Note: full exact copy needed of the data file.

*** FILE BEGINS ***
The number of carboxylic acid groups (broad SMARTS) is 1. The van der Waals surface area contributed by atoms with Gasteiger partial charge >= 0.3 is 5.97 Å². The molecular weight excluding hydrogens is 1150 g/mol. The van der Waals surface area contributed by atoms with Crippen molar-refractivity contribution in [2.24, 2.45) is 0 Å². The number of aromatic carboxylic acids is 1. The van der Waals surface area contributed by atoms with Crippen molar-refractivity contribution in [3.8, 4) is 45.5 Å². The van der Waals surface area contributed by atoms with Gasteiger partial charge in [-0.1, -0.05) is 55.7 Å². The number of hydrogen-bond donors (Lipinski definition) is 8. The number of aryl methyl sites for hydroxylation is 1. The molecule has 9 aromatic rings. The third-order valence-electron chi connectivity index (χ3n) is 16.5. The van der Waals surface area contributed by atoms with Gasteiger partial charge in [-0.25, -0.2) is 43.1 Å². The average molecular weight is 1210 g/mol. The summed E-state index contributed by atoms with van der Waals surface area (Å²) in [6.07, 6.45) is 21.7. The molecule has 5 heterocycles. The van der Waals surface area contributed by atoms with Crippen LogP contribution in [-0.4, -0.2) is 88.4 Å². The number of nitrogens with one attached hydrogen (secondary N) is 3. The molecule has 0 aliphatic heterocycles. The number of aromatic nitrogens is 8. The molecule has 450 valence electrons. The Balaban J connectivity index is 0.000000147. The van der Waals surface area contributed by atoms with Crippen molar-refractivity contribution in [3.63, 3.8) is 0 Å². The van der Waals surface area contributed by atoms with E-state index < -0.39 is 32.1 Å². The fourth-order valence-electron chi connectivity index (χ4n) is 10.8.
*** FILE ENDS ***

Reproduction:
The number of carboxylic acid groups (broad SMARTS) is 1. The van der Waals surface area contributed by atoms with Gasteiger partial charge >= 0.3 is 5.97 Å². The molecular weight excluding hydrogens is 1150 g/mol. The van der Waals surface area contributed by atoms with Crippen molar-refractivity contribution in [2.24, 2.45) is 0 Å². The number of aromatic carboxylic acids is 1. The van der Waals surface area contributed by atoms with Crippen molar-refractivity contribution in [3.8, 4) is 45.5 Å². The van der Waals surface area contributed by atoms with Gasteiger partial charge in [-0.1, -0.05) is 55.7 Å². The number of hydrogen-bond donors (Lipinski definition) is 8. The number of aryl methyl sites for hydroxylation is 1. The molecule has 9 aromatic rings. The third-order valence-electron chi connectivity index (χ3n) is 16.5. The van der Waals surface area contributed by atoms with Gasteiger partial charge in [-0.25, -0.2) is 43.1 Å². The average molecular weight is 1210 g/mol. The summed E-state index contributed by atoms with van der Waals surface area (Å²) in [6.07, 6.45) is 21.7. The molecule has 5 heterocycles. The van der Waals surface area contributed by atoms with Crippen LogP contribution in [-0.4, -0.2) is 88.4 Å². The number of nitrogens with one attached hydrogen (secondary N) is 3. The molecule has 0 aliphatic heterocycles. The number of aromatic nitrogens is 8. The molecule has 450 valence electrons. The Balaban J connectivity index is 0.000000147. The van der Waals surface area contributed by atoms with Crippen molar-refractivity contribution in [3.63, 3.8) is 0 Å². The van der Waals surface area contributed by atoms with E-state index < -0.39 is 32.1 Å². The fourth-order valence-electron chi connectivity index (χ4n) is 10.8.